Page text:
State alliances must have clear cut policy

State agencies interested in collaborating across organizational lines must first establish a firm policy foundation, according to a newly released brief from the National Association of State Chief Information Officers.

State-to-state and private/public partnerships can cut costs and boost citizen services, the brief states. Although technology exists to make collaboration happen more easily, state CIOs must consider other factors to make the alliances work.

"Technology is an essential enabler between two or more agencies seeking to share data or services," the report states. "However, to begin and sustain a successful collaboration, there must be sound policy in place as well."

State CIOs eyeing cross-boundary collaboration should define the goals of the effort and define success criteria, according to the brief. In addition, information technology managers should weigh business case elements such as business impact, benefits, risk, total cost of ownership and return on investment.

The considerations cited in the NASCIO report include:
  • Executive buy-in and support. Elected officials need to be convinced of a collaboration's potential for success.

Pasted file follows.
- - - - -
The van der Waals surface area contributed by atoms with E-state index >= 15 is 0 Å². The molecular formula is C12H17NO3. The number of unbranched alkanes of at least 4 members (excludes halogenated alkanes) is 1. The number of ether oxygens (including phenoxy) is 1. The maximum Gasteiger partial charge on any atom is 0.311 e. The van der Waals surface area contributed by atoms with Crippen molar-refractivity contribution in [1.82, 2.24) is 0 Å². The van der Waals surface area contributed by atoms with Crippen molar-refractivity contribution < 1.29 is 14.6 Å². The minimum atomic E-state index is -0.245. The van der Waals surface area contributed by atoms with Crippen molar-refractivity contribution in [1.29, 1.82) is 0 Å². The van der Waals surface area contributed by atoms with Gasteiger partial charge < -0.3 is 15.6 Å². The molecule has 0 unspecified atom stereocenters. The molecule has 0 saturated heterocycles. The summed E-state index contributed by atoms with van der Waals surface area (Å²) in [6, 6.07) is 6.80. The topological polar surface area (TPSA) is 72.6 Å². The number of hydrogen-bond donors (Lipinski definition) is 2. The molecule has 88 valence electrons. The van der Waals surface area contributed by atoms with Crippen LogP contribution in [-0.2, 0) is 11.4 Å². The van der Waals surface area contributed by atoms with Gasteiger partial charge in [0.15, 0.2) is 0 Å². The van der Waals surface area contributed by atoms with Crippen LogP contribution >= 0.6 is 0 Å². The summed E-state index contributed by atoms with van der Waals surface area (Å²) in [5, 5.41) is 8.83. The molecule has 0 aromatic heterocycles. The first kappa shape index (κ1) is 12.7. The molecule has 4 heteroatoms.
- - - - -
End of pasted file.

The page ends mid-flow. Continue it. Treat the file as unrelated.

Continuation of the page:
• Governance structure. A governance model that reflects that the leadership of the entities involved is crucial to collaboration.
  • Statutory limits. Some states may have privacy or security requirements regulating such activities as sharing sensitive data.
  • Fiscal responsibility. The collaborating parties need to determine which entity will take the fiscal lead or whether the project represents a shared investment.
  • Community of Practice. The report calls this approach a "natural way to begin the collaborative process."

NASCIO's Cross-Boundary Collaboration Committee produced the brief. The committee is co-chaired by Otto Doll, South Dakota's CIO, and Kristen Miller, Pennsylvania's CIO.

About the Author

John Moore is a freelance writer based in Syracuse, N.Y.

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